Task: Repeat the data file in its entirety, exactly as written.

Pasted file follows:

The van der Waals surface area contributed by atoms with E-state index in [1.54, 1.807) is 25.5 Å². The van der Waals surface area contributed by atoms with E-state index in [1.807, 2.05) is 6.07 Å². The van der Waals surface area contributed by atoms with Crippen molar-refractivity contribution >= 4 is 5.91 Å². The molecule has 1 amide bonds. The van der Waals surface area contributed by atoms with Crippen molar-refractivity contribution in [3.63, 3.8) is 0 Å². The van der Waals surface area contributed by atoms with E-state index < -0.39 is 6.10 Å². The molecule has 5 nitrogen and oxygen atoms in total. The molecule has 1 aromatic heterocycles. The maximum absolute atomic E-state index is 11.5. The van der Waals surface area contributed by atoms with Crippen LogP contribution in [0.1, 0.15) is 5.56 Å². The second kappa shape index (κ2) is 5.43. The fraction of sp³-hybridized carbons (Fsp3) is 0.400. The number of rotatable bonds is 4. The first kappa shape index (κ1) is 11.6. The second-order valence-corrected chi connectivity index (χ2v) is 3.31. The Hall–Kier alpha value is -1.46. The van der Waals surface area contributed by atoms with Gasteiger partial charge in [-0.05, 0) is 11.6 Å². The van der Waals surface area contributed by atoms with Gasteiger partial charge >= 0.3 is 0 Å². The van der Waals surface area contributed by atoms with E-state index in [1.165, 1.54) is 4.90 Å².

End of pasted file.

The van der Waals surface area contributed by atoms with E-state index in [1.54, 1.807) is 25.5 Å². The van der Waals surface area contributed by atoms with E-state index in [1.807, 2.05) is 6.07 Å². The van der Waals surface area contributed by atoms with Crippen molar-refractivity contribution >= 4 is 5.91 Å². The molecule has 1 amide bonds. The van der Waals surface area contributed by atoms with Crippen molar-refractivity contribution in [3.63, 3.8) is 0 Å². The van der Waals surface area contributed by atoms with E-state index < -0.39 is 6.10 Å². The molecule has 5 nitrogen and oxygen atoms in total. The molecule has 1 aromatic heterocycles. The maximum absolute atomic E-state index is 11.5. The van der Waals surface area contributed by atoms with Crippen LogP contribution in [0.1, 0.15) is 5.56 Å². The second kappa shape index (κ2) is 5.43. The fraction of sp³-hybridized carbons (Fsp3) is 0.400. The number of rotatable bonds is 4. The first kappa shape index (κ1) is 11.6. The second-order valence-corrected chi connectivity index (χ2v) is 3.31. The Hall–Kier alpha value is -1.46. The van der Waals surface area contributed by atoms with Gasteiger partial charge in [-0.05, 0) is 11.6 Å². The van der Waals surface area contributed by atoms with Gasteiger partial charge >= 0.3 is 0 Å². The van der Waals surface area contributed by atoms with E-state index in [1.165, 1.54) is 4.90 Å².